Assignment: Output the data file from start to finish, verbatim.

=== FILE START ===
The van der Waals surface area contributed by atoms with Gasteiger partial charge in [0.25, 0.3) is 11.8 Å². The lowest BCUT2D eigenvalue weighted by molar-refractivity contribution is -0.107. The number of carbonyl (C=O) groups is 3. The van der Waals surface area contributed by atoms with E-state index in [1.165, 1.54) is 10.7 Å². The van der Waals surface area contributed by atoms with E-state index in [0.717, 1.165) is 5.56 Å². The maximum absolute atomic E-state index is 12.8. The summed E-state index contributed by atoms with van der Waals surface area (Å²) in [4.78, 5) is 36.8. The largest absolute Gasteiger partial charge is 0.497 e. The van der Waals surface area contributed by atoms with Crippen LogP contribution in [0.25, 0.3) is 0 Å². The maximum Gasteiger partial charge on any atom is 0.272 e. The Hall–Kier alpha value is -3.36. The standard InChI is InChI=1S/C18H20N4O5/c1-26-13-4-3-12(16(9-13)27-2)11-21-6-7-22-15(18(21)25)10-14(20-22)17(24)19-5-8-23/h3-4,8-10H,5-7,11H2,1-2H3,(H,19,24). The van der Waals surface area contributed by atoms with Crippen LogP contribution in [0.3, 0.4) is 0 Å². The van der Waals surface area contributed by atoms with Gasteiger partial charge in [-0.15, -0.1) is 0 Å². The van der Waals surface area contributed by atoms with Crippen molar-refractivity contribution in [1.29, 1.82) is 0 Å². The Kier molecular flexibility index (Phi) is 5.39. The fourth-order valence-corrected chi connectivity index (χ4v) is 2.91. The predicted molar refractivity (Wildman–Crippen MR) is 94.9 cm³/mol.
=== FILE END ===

The van der Waals surface area contributed by atoms with Gasteiger partial charge in [0.25, 0.3) is 11.8 Å². The lowest BCUT2D eigenvalue weighted by molar-refractivity contribution is -0.107. The number of carbonyl (C=O) groups is 3. The van der Waals surface area contributed by atoms with E-state index in [1.165, 1.54) is 10.7 Å². The van der Waals surface area contributed by atoms with E-state index in [0.717, 1.165) is 5.56 Å². The maximum absolute atomic E-state index is 12.8. The summed E-state index contributed by atoms with van der Waals surface area (Å²) in [4.78, 5) is 36.8. The largest absolute Gasteiger partial charge is 0.497 e. The van der Waals surface area contributed by atoms with Crippen LogP contribution in [0.25, 0.3) is 0 Å². The maximum Gasteiger partial charge on any atom is 0.272 e. The Hall–Kier alpha value is -3.36. The standard InChI is InChI=1S/C18H20N4O5/c1-26-13-4-3-12(16(9-13)27-2)11-21-6-7-22-15(18(21)25)10-14(20-22)17(24)19-5-8-23/h3-4,8-10H,5-7,11H2,1-2H3,(H,19,24). The van der Waals surface area contributed by atoms with Crippen LogP contribution in [0.3, 0.4) is 0 Å². The van der Waals surface area contributed by atoms with Gasteiger partial charge in [-0.15, -0.1) is 0 Å². The van der Waals surface area contributed by atoms with Crippen molar-refractivity contribution in [1.29, 1.82) is 0 Å². The Kier molecular flexibility index (Phi) is 5.39. The fourth-order valence-corrected chi connectivity index (χ4v) is 2.91. The predicted molar refractivity (Wildman–Crippen MR) is 94.9 cm³/mol.